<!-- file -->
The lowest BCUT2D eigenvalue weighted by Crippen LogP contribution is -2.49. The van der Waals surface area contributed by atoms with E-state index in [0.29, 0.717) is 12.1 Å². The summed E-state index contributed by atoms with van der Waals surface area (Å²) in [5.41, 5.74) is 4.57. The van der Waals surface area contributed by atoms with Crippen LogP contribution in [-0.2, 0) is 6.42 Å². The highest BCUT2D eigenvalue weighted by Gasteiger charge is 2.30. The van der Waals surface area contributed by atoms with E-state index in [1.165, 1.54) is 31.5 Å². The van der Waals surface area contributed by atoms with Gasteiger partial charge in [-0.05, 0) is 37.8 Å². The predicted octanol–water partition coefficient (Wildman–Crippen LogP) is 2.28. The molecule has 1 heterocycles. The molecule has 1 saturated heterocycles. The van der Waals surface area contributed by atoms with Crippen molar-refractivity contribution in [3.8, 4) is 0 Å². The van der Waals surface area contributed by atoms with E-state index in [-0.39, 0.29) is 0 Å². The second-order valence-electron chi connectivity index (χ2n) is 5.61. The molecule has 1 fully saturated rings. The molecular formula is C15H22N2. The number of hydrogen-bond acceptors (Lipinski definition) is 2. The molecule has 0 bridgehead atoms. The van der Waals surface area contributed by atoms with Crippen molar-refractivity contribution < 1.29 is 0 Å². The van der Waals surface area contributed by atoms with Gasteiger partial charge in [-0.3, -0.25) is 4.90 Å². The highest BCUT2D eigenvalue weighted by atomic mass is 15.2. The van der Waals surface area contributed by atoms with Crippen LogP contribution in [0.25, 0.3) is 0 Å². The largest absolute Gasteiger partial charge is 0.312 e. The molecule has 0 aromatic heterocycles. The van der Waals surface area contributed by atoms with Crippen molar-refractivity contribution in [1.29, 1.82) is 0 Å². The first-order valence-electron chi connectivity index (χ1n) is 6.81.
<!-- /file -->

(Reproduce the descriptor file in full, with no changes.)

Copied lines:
The lowest BCUT2D eigenvalue weighted by Crippen LogP contribution is -2.49. The van der Waals surface area contributed by atoms with E-state index in [0.29, 0.717) is 12.1 Å². The summed E-state index contributed by atoms with van der Waals surface area (Å²) in [5.41, 5.74) is 4.57. The van der Waals surface area contributed by atoms with Crippen LogP contribution in [-0.2, 0) is 6.42 Å². The highest BCUT2D eigenvalue weighted by Gasteiger charge is 2.30. The van der Waals surface area contributed by atoms with E-state index in [1.165, 1.54) is 31.5 Å². The van der Waals surface area contributed by atoms with Gasteiger partial charge in [-0.05, 0) is 37.8 Å². The predicted octanol–water partition coefficient (Wildman–Crippen LogP) is 2.28. The molecule has 1 heterocycles. The molecule has 1 saturated heterocycles. The van der Waals surface area contributed by atoms with Crippen molar-refractivity contribution in [3.8, 4) is 0 Å². The van der Waals surface area contributed by atoms with E-state index in [-0.39, 0.29) is 0 Å². The second-order valence-electron chi connectivity index (χ2n) is 5.61. The molecule has 1 fully saturated rings. The molecular formula is C15H22N2. The number of hydrogen-bond acceptors (Lipinski definition) is 2. The molecule has 0 bridgehead atoms. The van der Waals surface area contributed by atoms with Crippen molar-refractivity contribution < 1.29 is 0 Å². The van der Waals surface area contributed by atoms with Gasteiger partial charge in [-0.3, -0.25) is 4.90 Å². The highest BCUT2D eigenvalue weighted by atomic mass is 15.2. The van der Waals surface area contributed by atoms with Crippen LogP contribution in [0.25, 0.3) is 0 Å². The largest absolute Gasteiger partial charge is 0.312 e. The molecule has 0 aromatic heterocycles. The van der Waals surface area contributed by atoms with Crippen molar-refractivity contribution in [1.29, 1.82) is 0 Å². The first-order valence-electron chi connectivity index (χ1n) is 6.81.